The Role of Virtual Reality in Marketing Research

Using virtual reality for marketing research: should we get excited?

If you’re unfamiliar with virtual reality (VR), it’s a head mounted device that when worn, immerses the user in a virtual world using computer simulation. In research terms, think of the joining of the web based and traditional face-to-face research worlds.

Here’s a few advantages of VR over traditional research methods.

Participant Engagement – VR is a great experience from a respondent standpoint because it has high novelty and engagement. Respondents are generally more involved with the study and can see their input and value more directly.

Better Insights  – due to the 3D nature of VR, it has a higher presence (an increased sense of the subject being present) than studies done with 2D images. This leads to  heightened interaction, a higher level of brain activity and consequently deeper insights from participants.

So, what are some of the market research applications for VR?

  1. Spatial Experience Testing – VR makes it possible to get feedback on the spatial element of a customer experience by creating virtual environments. Perfect for a new store layout or testing to see how a new display would look in store. A virtual store could also be built to improve the shop-ability and navigation of store aisles. When combined with eye tracking, VR can measure how well different elements are breaking through in store.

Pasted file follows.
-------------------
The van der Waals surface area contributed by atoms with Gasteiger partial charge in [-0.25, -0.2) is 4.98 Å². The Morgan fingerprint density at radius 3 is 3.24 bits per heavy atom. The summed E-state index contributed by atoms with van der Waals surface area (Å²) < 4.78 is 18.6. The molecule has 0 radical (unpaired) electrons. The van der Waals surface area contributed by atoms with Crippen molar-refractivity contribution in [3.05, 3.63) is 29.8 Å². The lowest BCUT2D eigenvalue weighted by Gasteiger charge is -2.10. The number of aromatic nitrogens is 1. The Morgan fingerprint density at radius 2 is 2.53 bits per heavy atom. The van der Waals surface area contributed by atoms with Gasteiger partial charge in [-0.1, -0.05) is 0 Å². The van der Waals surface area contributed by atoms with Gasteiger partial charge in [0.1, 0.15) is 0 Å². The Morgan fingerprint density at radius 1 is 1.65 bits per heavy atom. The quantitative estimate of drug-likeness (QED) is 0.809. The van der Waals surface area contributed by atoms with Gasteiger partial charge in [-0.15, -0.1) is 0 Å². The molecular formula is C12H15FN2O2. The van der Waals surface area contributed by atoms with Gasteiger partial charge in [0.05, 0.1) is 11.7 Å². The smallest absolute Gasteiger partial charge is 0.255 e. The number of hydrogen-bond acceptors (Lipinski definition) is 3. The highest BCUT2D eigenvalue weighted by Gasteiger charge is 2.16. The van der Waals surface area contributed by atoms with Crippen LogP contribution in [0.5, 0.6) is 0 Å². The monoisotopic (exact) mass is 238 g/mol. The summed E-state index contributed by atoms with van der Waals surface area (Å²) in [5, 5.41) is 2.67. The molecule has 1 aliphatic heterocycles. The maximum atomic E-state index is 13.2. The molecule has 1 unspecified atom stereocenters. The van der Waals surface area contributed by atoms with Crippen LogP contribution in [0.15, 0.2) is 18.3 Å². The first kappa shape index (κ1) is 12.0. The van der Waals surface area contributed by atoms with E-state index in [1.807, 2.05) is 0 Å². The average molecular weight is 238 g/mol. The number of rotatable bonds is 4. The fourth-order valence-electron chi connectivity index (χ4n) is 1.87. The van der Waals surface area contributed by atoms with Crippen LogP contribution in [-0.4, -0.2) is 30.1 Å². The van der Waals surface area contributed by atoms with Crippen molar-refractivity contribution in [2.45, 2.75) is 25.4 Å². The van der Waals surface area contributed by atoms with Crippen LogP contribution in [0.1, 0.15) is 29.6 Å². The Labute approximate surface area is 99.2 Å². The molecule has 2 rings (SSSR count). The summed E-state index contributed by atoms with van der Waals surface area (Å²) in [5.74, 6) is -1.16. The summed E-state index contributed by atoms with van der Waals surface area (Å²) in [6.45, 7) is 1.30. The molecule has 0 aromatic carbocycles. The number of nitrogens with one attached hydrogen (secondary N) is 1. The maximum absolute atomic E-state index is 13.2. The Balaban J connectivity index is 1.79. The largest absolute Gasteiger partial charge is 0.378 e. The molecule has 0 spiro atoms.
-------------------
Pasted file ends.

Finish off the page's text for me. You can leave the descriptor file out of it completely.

2. Rapid Prototyping – virtual product mock-ups can be developed at the early stages of the design process for any product, reducing the cost and chance of failure before going to market. This could also be applied to testing signage where signs could be evaluated before they are produced, resulting in huge cost savings.
  3. Controlled Environment – Context is very important in any research study. Using VR, the researcher can control variables such as the time, task type, weather and presence of other people.
  4. Projective Tasks – participants find it much easier to imagine themselves in a different scenario when immersed in a 3D environment.
  5. E-commerce – Instead of browsing a series of pages online, consumers could use virtual realities to have a more realistic online shopping experience. This could result in more sales of impulse products given that seventy percent of e-commerce trips are to buy one item.

Explorer has partnered with Tobii and uses eye tracking in all our VR studies. This approach allows us to measure what is being seen and what is breaking through in the environment.

The obvious drawbacks to VR include cost, not so much for the headsets, but more so for the complex programming that is involved to create the virtual environments. VR is also unrealistic in certain situations where a more holistic approach is required. For instance, it would be hard to get feedback on a car prototype if it can’t be physically felt.

In conclusion, the future of VR is very bright as the cost will continue to decrease. It could be the perfect merger between online and face-to-face research methods.

Anne Stephenson
Partner, Explorer Research

anne stephenson

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